Well, this weekend, I connected the blower and for the first time in what must surely be at least two decades,  The organ can play! I must say, that ten actual ranks of reeds makes for a very full sound. And that's why I'm posting this – so you can be the first humans to hear this organ play in ages. It is a very dynamic organ. The manuals are expressive, controlled by one swell pedal.  I was having fun here in this clip – I wanted to show the various ranks, and also demonstrate the dynamics.  Sorry it's a bit long, but like I said – I was having fun! Hope you enjoy it. Oh, one last thing. Pardon my playing. I really have no idea what I'm doing on the keyboards, but maybe you'll enjoy parts of it.

Estey Style T

There aren't too many pictures of this model on the web, so here's one I took in 2004.

demo-01,  stereo, mp3, 192kbps, length 9:11


Today of all days, I am exploring techniques for restoration of old tape recordings. In a very old box of open reel tapes, I found one completely unlabeled tape. It contains a recording of an LP. The tape is half-track, mono. One side is one LP and the other is another. In any case, this gives me a chance to experiment with various restoration tools.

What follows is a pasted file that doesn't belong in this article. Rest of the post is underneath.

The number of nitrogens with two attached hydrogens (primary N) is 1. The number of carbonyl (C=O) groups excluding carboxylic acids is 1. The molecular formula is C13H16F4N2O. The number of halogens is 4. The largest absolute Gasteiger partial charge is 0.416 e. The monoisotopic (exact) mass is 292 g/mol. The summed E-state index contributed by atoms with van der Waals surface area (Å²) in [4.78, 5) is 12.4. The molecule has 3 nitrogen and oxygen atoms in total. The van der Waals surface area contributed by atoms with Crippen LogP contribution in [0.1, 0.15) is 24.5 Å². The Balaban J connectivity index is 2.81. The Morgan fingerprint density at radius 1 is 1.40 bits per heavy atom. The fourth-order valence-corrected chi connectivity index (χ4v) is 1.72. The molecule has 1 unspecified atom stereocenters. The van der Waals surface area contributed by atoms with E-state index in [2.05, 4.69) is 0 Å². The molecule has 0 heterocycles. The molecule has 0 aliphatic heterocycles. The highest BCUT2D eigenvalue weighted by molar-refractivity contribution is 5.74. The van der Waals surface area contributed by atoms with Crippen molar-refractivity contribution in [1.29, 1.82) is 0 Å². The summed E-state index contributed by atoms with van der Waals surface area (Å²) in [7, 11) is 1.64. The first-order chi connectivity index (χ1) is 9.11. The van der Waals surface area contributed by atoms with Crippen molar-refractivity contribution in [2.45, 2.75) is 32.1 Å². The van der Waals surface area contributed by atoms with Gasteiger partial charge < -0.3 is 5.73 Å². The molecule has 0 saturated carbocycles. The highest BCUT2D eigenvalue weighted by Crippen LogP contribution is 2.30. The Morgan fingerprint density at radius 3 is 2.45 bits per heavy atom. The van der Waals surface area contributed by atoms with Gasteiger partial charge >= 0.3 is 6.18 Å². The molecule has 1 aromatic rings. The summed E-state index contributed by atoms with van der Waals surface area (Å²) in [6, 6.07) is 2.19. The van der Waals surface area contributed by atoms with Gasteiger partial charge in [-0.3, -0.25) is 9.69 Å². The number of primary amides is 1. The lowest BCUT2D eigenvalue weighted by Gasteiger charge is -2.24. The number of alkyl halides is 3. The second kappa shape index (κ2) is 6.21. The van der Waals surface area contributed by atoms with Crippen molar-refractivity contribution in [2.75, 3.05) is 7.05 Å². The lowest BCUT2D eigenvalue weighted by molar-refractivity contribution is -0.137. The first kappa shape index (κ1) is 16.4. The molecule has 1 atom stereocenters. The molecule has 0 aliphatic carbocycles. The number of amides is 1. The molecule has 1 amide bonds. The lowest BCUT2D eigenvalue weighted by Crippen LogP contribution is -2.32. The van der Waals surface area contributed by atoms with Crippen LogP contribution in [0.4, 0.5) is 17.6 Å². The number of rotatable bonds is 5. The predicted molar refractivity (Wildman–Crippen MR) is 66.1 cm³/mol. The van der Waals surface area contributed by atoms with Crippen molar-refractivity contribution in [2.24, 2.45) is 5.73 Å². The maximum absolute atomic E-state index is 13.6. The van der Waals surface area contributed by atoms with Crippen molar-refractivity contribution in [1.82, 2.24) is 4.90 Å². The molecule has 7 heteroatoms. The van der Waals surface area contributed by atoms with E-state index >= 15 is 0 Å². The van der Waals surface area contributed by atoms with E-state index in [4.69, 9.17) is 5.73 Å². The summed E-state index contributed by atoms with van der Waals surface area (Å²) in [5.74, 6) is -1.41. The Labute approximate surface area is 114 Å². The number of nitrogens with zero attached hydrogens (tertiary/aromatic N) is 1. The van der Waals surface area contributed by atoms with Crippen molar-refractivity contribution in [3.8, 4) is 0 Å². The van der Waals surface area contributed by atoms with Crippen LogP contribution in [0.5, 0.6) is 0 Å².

If you even think you know who the Alto Soprano singing this is, let me know! find me at: andrew at noisefloor.org. Thanks!

restoration_sample , Mono  7.9mB, MP3, 192kbps,  Length 5:56

We have a winner! She is likely to be Bidu Sayao (1900-1994), who was a friend of the composer: Heitor Villa-Lobos (1887-1959). The work is
Bachianas brasileiras. It seems likely, due to the age of the source open-reel tape (1955-1965~) that this could be the priemier recording of this work. I am just in amazement. And to think that this tape sat in a box in storage for oh so many years. Thank you Christorpher Purdy! and also, thanks to dear Ray Dawson, a family freind who died so many years ago, and left me many of his tapes. I am most certainly going to listen to them all now.If you have more info – find me at: andrew at noisefloor.org.

People have been experimenting with computers as creators of music for, what, half a century now? Even so, I think the field is still in its infancy. Music combines all of what makes us human, and computers, so far, are not that great at being human.